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This article is written for those who want to get better at using price to earnings ratios (P/E ratios). To keep it practical, we'll show how HomeStreet, Inc.'s (NASDAQ:HMST) P/E ratio could help you assess the value on offer. What is HomeStreet's P/E ratio? Well, based on the last twelve months it is 18.78. In other words, at today's prices, investors are paying $18.78 for every $1 in prior year profit.
How Do You Calculate A P/E Ratio?
The formula for price to earnings is:
Price to Earnings Ratio = Price per Share ÷ Earnings per Share (EPS)
Or for HomeStreet:
P/E of 18.78 = $30.15 ÷ $1.61 (Based on the trailing twelve months to March 2019.)
Is A High Price-to-Earnings Ratio Good?
The higher the P/E ratio, the higher the price tag of a business, relative to its trailing earnings. All else being equal, it's better to pay a low price -- but as Warren Buffett said, 'It's far better to buy a wonderful company at a fair price than a fair company at a wonderful price.'
How Growth Rates Impact P/E Ratios
When earnings fall, the 'E' decreases, over time. Therefore, even if you pay a low multiple of earnings now, that multiple will become higher in the future. A higher P/E should indicate the stock is expensive relative to others -- and that may encourage shareholders to sell.
HomeStreet shrunk earnings per share by 30% over the last year. But EPS is up 9.0% over the last 5 years. And over the longer term (3 years) earnings per share have decreased 1.3% annually. This could justify a low P/E.
Does HomeStreet Have A Relatively High Or Low P/E For Its Industry?
One good way to get a quick read on what market participants expect of a company is to look at its P/E ratio. As you can see below, HomeStreet has a higher P/E than the average company (14.4) in the mortgage industry.
That means that the market expects HomeStreet will outperform other companies in its industry. The market is optimistic about the future, but that doesn't guarantee future growth. So investors should always consider the P/E ratio alongside other factors, such as whether company directors have been buying shares.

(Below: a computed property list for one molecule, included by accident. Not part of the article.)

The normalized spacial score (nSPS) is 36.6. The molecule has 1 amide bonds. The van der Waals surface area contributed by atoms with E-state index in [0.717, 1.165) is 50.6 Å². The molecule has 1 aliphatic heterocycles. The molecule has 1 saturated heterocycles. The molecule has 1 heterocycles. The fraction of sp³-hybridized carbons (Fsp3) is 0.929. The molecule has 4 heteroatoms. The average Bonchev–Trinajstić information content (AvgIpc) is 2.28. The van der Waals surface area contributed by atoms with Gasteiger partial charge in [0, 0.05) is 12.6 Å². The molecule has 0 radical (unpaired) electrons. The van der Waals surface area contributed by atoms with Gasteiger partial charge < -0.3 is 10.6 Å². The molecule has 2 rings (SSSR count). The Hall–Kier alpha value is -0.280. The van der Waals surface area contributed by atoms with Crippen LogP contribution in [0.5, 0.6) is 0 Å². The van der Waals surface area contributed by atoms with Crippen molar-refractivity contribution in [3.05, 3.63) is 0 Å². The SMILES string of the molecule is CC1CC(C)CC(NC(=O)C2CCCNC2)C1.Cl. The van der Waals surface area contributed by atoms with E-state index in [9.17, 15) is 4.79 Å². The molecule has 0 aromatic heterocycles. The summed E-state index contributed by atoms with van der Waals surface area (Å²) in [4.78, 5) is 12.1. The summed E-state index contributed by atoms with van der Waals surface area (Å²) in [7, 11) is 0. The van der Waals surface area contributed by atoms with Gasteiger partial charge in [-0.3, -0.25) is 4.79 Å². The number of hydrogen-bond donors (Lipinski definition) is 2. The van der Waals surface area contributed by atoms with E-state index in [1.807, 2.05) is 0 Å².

Don't Forget: The P/E Does Not Account For Debt or Bank Deposits
The 'Price' in P/E reflects the market capitalization of the company. That means it doesn't take debt or cash into account. Hypothetically, a company could reduce its future P/E ratio by spending its cash (or taking on debt) to achieve higher earnings.
While growth expenditure doesn't always pay off, the point is that it is a good option to have; but one that the P/E ratio ignores.
How Does HomeStreet's Debt Impact Its P/E Ratio?
HomeStreet has net debt worth 81% of its market capitalization. If you want to compare its P/E ratio to other companies, you should absolutely keep in mind it has significant borrowings.
The Bottom Line On HomeStreet's P/E Ratio
HomeStreet's P/E is 18.8 which is about average (18.2) in the US market. With relatively high debt, and no earnings per share growth over twelve months, the P/E suggests that many have an expectation that company will find some growth.
Investors should be looking to buy stocks that the market is wrong about. If the reality for a company is better than it expects, you can make money by buying and holding for the long term. So this free report on the analyst consensus forecasts could help you make a master move on this stock.
Of course, you might find a fantastic investment by looking at a few good candidates. So take a peek at this free list of companies with modest (or no) debt, trading on a P/E below 20.
We aim to bring you long-term focused research analysis driven by fundamental data. Note that our analysis may not factor in the latest price-sensitive company announcements or qualitative material.
If you spot an error that warrants correction, please contact the editor at email@example.com. This article by Simply Wall St is general in nature. It does not constitute a recommendation to buy or sell any stock, and does not take account of your objectives, or your financial situation. Simply Wall St has no position in the stocks mentioned. Thank you for reading.